Quantcast Figure 3-19.Characteristic curve for an SCR

Share on Google+Share on FacebookShare on LinkedInShare on TwitterShare on DiggShare on Stumble Upon
Custom Search
 
  
 
3-22 Figure 3-19.—Characteristic curve for an SCR. The effect of a gate signal on the firing of an SCR is shown in figure 3-20. Breakdown of the center junction can be achieved at speeds approaching a microsecond by applying an appropriate signal to the gate lead, while holding the anode voltage constant. After breakdown, the voltage across the device is so low that the current through it from cathode to anode is essentially determined by the load it is feeding. Figure 3-20.—SCR characteristic curve with various gate signals. The important thing to remember is that a small current from gate to cathode can fire or trigger the SCR, changing it from practically an open circuit to a short circuit. The only way to change it back again (to commutate it) is to reduce the load current to a value less than the minimum forward-bias current. Gate current is required only until the anode current has completely built up to a point sufficient to sustain


Electrical News
Analysts Cool on Intel/Altera Combo
Analysts gave a chilly reception to the idea of Intel...
eetimes.com
Why MediaTek Pushes Cross-Device Sharing Scheme
MediaTek is creating a technology, called CrossMount, that will link...
eetimes.com
OFC: Facebook Engineer Wants Silicon Photonics Now
At the annual panel session for editors and analysts, an...
eetimes.com
5 Don'ts and Do's for Working with a Contract Manufacturer
Heeding these ten tips can prevent headaches when using contract...
eetimes.com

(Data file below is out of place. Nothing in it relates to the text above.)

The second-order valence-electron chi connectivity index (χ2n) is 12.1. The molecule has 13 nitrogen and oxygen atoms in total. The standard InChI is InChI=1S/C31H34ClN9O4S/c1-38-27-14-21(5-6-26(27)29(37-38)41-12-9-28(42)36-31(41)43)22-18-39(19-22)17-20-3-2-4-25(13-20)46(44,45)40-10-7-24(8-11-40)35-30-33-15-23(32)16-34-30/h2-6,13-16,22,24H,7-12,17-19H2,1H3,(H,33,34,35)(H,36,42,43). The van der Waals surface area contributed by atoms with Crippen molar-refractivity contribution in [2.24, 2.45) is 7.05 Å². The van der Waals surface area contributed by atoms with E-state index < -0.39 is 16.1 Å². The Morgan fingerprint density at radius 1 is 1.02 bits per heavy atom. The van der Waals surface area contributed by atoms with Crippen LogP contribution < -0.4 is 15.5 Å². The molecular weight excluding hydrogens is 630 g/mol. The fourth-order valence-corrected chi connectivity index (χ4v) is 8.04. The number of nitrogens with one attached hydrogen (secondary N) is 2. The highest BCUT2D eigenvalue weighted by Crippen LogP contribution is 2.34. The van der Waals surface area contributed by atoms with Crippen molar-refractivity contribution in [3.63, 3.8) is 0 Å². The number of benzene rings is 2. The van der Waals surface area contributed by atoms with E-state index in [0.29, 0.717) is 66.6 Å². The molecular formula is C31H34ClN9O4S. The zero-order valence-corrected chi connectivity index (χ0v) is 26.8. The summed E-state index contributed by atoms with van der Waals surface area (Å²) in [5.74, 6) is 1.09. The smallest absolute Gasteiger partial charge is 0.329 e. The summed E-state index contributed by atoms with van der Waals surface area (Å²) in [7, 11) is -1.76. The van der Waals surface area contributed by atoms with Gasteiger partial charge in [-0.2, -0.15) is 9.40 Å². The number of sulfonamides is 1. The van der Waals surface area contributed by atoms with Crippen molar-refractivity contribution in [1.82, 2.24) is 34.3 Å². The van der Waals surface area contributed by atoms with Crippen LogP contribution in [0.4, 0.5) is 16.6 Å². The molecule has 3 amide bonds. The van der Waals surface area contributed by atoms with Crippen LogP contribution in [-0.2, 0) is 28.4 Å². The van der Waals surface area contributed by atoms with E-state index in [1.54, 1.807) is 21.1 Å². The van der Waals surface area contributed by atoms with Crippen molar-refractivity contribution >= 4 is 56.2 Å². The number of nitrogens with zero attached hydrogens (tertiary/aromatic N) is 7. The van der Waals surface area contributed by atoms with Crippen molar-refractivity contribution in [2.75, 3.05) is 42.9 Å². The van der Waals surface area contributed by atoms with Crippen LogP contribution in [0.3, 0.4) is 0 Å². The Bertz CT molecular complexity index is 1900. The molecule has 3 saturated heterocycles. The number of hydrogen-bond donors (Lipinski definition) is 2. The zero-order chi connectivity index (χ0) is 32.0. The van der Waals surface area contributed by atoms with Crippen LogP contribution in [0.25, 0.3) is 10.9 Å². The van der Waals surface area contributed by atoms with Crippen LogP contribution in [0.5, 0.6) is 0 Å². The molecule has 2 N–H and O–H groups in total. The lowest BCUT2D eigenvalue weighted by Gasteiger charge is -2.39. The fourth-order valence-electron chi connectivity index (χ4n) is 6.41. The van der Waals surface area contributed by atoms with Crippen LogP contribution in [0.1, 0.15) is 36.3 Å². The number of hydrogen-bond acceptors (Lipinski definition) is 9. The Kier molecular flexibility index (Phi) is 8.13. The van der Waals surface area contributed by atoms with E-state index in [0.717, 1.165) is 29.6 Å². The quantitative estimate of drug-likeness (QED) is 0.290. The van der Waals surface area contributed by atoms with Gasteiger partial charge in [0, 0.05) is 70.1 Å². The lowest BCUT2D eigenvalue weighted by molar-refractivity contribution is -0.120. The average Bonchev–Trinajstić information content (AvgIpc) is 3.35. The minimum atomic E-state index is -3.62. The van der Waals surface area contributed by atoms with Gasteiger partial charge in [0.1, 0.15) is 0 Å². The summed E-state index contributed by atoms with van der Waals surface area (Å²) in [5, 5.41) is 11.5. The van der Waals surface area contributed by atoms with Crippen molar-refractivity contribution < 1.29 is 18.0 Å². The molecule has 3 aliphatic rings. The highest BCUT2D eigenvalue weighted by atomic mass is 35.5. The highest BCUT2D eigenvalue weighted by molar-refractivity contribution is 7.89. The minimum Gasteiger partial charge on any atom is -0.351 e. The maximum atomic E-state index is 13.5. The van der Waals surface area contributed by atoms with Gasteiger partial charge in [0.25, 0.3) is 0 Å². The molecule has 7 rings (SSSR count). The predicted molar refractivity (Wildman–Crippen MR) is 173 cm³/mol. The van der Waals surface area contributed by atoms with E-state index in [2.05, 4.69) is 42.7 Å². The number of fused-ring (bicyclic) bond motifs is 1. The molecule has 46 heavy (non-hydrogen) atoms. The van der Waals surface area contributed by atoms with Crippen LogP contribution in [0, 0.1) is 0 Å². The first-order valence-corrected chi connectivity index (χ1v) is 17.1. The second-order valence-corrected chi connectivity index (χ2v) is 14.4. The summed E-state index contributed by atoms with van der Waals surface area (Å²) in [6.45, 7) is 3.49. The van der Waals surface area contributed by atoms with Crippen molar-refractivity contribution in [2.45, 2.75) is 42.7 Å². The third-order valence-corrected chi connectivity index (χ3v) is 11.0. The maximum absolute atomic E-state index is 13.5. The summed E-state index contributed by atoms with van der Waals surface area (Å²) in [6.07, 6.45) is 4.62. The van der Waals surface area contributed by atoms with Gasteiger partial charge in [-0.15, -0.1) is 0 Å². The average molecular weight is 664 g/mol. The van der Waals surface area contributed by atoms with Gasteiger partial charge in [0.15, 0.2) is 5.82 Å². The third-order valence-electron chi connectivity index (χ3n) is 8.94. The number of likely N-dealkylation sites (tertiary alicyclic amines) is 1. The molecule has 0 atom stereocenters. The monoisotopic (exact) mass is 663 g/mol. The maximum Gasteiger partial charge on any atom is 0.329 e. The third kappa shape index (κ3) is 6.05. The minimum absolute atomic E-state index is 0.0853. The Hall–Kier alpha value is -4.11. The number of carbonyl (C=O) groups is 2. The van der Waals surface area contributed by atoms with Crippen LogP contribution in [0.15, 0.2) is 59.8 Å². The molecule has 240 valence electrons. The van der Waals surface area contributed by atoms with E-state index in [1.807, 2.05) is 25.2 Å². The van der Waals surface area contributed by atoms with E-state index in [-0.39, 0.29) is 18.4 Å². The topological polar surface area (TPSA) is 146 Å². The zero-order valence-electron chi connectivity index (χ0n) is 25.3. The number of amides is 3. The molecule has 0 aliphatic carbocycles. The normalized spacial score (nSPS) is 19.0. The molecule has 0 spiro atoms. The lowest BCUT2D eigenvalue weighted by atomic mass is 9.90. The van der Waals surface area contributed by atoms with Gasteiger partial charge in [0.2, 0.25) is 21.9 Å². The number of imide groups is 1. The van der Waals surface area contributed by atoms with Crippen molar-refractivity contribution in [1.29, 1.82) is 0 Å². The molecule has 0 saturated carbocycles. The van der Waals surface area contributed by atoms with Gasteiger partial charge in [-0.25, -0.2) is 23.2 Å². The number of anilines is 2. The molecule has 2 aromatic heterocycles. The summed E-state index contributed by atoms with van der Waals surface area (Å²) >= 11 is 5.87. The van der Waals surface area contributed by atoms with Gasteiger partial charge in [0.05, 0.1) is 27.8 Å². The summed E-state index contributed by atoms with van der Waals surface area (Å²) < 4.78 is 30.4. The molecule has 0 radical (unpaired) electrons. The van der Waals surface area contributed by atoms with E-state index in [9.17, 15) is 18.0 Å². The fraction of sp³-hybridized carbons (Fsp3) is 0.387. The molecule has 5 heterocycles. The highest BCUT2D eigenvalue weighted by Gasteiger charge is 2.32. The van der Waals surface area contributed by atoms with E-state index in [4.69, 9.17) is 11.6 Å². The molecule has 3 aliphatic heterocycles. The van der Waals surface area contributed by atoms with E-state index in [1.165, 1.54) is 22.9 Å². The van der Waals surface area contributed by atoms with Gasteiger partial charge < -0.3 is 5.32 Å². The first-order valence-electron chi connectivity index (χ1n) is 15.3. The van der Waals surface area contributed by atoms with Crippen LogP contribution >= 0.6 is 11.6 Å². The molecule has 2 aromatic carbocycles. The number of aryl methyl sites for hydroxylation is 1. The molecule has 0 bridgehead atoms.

ESC Silicon Valley 2015 Sneak Peek! Using Arduinos & ChipKITs for Rapid Prototyping
At ESC Silicon Valley 2015, Duane Benson will be giving...
eetimes.com
IoT Should Wait for Standards
It's too early to start setting standards for the Internet...
eetimes.com
Researchers Claim 44x Power Cuts
Researchers at the University of Illinois invented the worlds first...
eetimes.com
How Will Deep Learning Change SoCs?
Deep learning is changing the way computers see, hear and...
eetimes.com
EEVblog #728 – T4 LED Lighting
A quick rant on T4 fluorescent tubes, and a small...
eevblog.com
Integre Brings x1 HyperLink DSP to FPGA
Integre's IP core allows a user-defined system to communicate with...
eetimes.com
SanDisk Goes For Big Data Flash Market
InfiniFlash storage platform puts company in competition with customers and...
eetimes.com
March 28 is Arduino Day -- Break Out the Party Hats!
On 3/28/2015, the folks at SparkFun are offering up to...
eetimes.com
Four Steps to Field-Oriented Control -- The Final Two
Concluding Dave's series on implementing field-oriented control, he looks at...
eetimes.com
Why We Disagree with the IEEE's Patent Policy
The IEEE's new patent policy could slash royalty revenues and...
eetimes.com
Linux Seeks Security, Unity
Linux needs greater security, unity and interoperability to meet its...
eetimes.com
Friday Quiz: EE 101, Part 3
In this third installment from "Electrical Engineering 101," we look...
eetimes.com
Robotic Bacteria Senses Humidity
A bacterial spore studded with graphene quantum dots makes the...
eetimes.com
Teensy-Weensy GPAK4 Mixed Signal FPGAs
For embedded designers who aren't familiar with FPGAs, Silego's teensy-weensy...
eetimes.com
Toughening Up LPDDR4 and Parallel NOR Flash For Automotive
Ignoring the consumer market for now, Micron has introduced its...
eetimes.com
Vehicle Reliability Is Up, Especially in Powertrain
Some cars are more reliable than others, but even the...
eetimes.com
 


Privacy Statement - Copyright Information. - Contact Us

comments powered by Disqus

Integrated Publishing, Inc.
9438 US Hwy 19N #311 Port Richey, FL 34668

Phone For Parts Inquiries: (727) 755-3260
Google +